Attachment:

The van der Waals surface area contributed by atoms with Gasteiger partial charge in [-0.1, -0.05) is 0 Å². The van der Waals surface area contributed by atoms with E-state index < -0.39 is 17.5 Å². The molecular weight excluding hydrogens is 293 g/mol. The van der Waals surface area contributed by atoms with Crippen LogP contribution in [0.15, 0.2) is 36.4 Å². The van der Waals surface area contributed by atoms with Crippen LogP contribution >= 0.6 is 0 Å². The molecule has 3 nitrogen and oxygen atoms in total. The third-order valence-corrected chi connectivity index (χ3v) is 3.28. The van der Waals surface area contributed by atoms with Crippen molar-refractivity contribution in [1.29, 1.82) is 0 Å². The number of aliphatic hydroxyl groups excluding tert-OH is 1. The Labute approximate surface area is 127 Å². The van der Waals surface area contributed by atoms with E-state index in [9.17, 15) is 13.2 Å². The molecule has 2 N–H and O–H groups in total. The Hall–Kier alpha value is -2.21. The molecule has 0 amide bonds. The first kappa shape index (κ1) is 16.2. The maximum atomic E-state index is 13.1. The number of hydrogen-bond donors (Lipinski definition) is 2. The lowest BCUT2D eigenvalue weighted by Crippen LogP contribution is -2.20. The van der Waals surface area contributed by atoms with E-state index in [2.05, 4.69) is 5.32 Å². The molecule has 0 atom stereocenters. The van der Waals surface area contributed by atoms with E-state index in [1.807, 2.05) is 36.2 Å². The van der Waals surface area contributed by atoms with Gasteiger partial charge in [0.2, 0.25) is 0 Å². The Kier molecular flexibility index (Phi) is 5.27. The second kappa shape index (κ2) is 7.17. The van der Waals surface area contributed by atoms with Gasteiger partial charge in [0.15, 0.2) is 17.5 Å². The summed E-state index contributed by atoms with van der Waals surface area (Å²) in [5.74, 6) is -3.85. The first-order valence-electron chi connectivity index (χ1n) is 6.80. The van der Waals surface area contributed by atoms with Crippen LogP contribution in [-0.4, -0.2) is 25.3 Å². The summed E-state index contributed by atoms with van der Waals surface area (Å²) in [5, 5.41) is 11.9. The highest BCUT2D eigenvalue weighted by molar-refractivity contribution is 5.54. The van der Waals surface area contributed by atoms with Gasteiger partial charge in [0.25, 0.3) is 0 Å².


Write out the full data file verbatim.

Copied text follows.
The van der Waals surface area contributed by atoms with Gasteiger partial charge in [-0.1, -0.05) is 0 Å². The van der Waals surface area contributed by atoms with E-state index < -0.39 is 17.5 Å². The molecular weight excluding hydrogens is 293 g/mol. The van der Waals surface area contributed by atoms with Crippen LogP contribution in [0.15, 0.2) is 36.4 Å². The van der Waals surface area contributed by atoms with Crippen LogP contribution >= 0.6 is 0 Å². The molecule has 3 nitrogen and oxygen atoms in total. The third-order valence-corrected chi connectivity index (χ3v) is 3.28. The van der Waals surface area contributed by atoms with Crippen molar-refractivity contribution in [1.29, 1.82) is 0 Å². The number of aliphatic hydroxyl groups excluding tert-OH is 1. The Labute approximate surface area is 127 Å². The van der Waals surface area contributed by atoms with E-state index in [9.17, 15) is 13.2 Å². The molecule has 2 N–H and O–H groups in total. The Hall–Kier alpha value is -2.21. The molecule has 0 amide bonds. The first kappa shape index (κ1) is 16.2. The maximum atomic E-state index is 13.1. The number of hydrogen-bond donors (Lipinski definition) is 2. The lowest BCUT2D eigenvalue weighted by Crippen LogP contribution is -2.20. The van der Waals surface area contributed by atoms with E-state index in [2.05, 4.69) is 5.32 Å². The molecule has 0 atom stereocenters. The van der Waals surface area contributed by atoms with E-state index in [1.807, 2.05) is 36.2 Å². The van der Waals surface area contributed by atoms with Gasteiger partial charge in [0.2, 0.25) is 0 Å². The Kier molecular flexibility index (Phi) is 5.27. The second kappa shape index (κ2) is 7.17. The van der Waals surface area contributed by atoms with Gasteiger partial charge in [0.15, 0.2) is 17.5 Å². The summed E-state index contributed by atoms with van der Waals surface area (Å²) in [5.74, 6) is -3.85. The first-order valence-electron chi connectivity index (χ1n) is 6.80. The van der Waals surface area contributed by atoms with Crippen LogP contribution in [-0.4, -0.2) is 25.3 Å². The summed E-state index contributed by atoms with van der Waals surface area (Å²) in [5, 5.41) is 11.9. The highest BCUT2D eigenvalue weighted by molar-refractivity contribution is 5.54. The van der Waals surface area contributed by atoms with Gasteiger partial charge in [0.25, 0.3) is 0 Å².